"And I was struck anew that this case was all talk, talk, talk. Church said this. Chase said that. Betterly said this (although not much.) Right up until at the prompting of the undercover officers they poured some gasoline in some beer bottles and stuffed a torn rag in the top, they hadn’t committed any crime.
"What they would have done with those “Molotov cocktails”— a scary word for a weapon that any dumb kid can make at home as many have — we’ll never know. But I will always believe the NATO 3 never posed as great a threat to the freedom of the people of Chicago as those who assigned police officers to infiltrate dissident political groups in search of potential “criminals”— and by those who chose to define those criminals as terrorists."
"The only player in the game unworthy of “civil” is the defendant, because the object of the game is to put him in prison. And that’s why judges don’t find cops to be liars. It’s the same reason judges grow disgusted with criminal defense lawyers who won’t let the wheels of justice grind smoothly. We mess up the game."
"Yes, the cops raided Daniel’s home because they wanted to find out who was behind @peoriamayor, an account that had been shut down weeks ago by Twitter. When it was active, Daniel used it to portray Jim Ardis, the mayor of Peoria, as a weed-smoking, stripper-loving, Midwestern answer to Rob Ford. The account never had more than 50 followers, and Twitter had killed it because it wasn't clearly marked as a parody."
"today the Justice Department announced its findings that the Albuquerque Police Department (APD) has engaged in a pattern or practice of excessive force that violates the Constitution and federal law."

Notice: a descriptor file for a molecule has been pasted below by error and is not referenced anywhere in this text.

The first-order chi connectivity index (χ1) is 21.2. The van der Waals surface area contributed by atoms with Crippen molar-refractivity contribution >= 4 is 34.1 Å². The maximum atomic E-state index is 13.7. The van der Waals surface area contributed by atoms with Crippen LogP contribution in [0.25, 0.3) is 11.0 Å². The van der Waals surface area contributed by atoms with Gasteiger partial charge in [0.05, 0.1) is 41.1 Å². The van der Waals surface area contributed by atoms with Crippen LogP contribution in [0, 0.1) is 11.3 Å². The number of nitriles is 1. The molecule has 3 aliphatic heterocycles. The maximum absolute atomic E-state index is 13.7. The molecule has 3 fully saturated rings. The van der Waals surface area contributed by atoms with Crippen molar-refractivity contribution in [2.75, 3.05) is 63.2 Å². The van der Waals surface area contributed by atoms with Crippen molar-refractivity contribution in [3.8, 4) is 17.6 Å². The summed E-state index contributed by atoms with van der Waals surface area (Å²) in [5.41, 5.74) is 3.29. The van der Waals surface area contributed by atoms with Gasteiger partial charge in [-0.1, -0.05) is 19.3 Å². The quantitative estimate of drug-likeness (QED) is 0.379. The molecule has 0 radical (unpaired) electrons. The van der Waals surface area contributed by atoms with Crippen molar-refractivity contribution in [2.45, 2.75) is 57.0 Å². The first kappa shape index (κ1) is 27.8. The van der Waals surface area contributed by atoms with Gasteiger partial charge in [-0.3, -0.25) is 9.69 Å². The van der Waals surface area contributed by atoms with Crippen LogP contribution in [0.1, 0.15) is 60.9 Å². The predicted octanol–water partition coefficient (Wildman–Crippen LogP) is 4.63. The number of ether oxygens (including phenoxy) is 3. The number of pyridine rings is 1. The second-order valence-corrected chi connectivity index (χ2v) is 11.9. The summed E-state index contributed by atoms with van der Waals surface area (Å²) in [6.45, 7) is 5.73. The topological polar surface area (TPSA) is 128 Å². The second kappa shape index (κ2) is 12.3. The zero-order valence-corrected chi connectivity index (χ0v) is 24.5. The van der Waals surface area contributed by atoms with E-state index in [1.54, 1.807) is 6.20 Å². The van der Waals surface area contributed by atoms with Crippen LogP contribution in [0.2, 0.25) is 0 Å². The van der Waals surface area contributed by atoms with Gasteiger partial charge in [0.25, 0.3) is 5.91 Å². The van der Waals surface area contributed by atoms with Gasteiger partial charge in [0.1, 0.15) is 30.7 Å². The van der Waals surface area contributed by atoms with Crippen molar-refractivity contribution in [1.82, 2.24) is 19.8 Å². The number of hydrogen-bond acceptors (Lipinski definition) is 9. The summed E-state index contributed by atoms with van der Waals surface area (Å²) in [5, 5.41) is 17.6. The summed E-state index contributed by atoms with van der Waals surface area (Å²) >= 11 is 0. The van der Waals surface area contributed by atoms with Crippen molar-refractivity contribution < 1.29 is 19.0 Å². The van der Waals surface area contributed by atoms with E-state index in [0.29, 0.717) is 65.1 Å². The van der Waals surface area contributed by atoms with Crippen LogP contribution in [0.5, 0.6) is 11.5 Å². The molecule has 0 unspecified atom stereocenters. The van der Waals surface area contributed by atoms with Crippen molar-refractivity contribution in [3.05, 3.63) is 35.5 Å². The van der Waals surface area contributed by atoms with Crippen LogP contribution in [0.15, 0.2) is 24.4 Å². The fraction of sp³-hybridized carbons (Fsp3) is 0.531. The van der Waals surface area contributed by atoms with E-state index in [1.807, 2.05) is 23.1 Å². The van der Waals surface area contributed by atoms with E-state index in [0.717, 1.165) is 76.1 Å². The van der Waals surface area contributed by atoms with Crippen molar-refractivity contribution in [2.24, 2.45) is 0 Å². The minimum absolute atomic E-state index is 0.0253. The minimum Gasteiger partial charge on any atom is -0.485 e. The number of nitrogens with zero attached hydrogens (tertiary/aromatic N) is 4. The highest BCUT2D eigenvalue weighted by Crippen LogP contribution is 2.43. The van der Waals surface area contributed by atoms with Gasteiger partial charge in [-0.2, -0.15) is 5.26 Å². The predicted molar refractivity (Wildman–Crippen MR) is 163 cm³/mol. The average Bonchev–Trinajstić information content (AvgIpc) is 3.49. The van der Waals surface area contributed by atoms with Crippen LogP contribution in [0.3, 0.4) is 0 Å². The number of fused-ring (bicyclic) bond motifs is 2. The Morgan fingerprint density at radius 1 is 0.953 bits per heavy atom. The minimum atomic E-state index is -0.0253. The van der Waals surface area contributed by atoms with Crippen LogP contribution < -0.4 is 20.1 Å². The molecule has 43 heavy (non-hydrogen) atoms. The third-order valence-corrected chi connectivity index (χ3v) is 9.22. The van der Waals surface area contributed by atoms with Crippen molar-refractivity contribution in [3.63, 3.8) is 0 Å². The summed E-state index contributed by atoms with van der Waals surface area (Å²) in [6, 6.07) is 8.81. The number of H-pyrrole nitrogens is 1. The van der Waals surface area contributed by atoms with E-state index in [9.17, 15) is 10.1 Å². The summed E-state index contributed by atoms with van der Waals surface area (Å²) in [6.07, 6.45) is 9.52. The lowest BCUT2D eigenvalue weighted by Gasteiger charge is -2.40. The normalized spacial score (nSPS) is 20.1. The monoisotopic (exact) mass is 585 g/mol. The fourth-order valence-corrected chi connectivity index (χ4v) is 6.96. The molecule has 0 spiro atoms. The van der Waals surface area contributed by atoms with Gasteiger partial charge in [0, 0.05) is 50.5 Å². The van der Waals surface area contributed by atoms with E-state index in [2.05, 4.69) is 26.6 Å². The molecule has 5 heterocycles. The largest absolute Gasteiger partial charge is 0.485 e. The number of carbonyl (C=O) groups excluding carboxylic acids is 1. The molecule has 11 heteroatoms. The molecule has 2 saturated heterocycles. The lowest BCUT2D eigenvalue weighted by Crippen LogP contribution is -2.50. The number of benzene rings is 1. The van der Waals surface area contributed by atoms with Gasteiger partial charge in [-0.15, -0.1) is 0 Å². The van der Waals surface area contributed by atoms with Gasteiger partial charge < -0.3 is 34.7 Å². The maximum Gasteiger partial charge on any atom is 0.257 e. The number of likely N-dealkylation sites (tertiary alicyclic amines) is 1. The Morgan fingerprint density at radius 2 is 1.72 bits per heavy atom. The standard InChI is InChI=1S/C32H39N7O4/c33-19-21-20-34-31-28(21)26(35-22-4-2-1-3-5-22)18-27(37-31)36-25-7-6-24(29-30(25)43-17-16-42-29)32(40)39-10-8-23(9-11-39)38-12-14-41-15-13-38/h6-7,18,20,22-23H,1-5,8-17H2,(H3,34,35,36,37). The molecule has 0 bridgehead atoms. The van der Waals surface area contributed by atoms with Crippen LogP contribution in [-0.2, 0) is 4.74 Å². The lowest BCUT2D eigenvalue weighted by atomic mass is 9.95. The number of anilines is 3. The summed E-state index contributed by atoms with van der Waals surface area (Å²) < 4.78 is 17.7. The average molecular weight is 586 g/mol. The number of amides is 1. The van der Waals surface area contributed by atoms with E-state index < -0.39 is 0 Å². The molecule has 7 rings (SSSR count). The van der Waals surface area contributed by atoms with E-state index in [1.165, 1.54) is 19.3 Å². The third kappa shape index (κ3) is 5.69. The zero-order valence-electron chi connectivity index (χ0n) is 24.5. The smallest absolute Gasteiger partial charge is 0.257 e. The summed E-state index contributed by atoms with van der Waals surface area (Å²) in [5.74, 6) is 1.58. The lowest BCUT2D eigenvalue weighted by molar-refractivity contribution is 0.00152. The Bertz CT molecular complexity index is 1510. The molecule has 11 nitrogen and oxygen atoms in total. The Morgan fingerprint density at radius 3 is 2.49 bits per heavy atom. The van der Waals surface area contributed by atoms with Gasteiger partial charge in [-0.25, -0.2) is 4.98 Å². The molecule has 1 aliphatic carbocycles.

Kevin Carson weighs in on the controversy over the legitimacy of violence in protests: "The state is simply a group of human beings cooperating for common purposes — purposes frequently at odds with those of other groups of people, like the majority of people in the same society. And violent actions by an association of individuals who call themselves ‘the state’ have no more automatic legitimacy than violent actions by associations of individuals who call themselves ‘the Ku Klux Klan’ or ‘al Qaeda.’"
This is disturbing. Some in the OWS movement think the focus should be on corporate influence over politics (instead of police misconduct). But here Graeber reports the NYPD being violent, targeting women, and doing it for the sake of the banks. They’re not separate issues.
George Donnelly’s account of being attacked and framed by US Marshals while filming his friends passing out jury nullification pamphlets outside a federal courthouse. This is the kind of thing that will make you hate cops.
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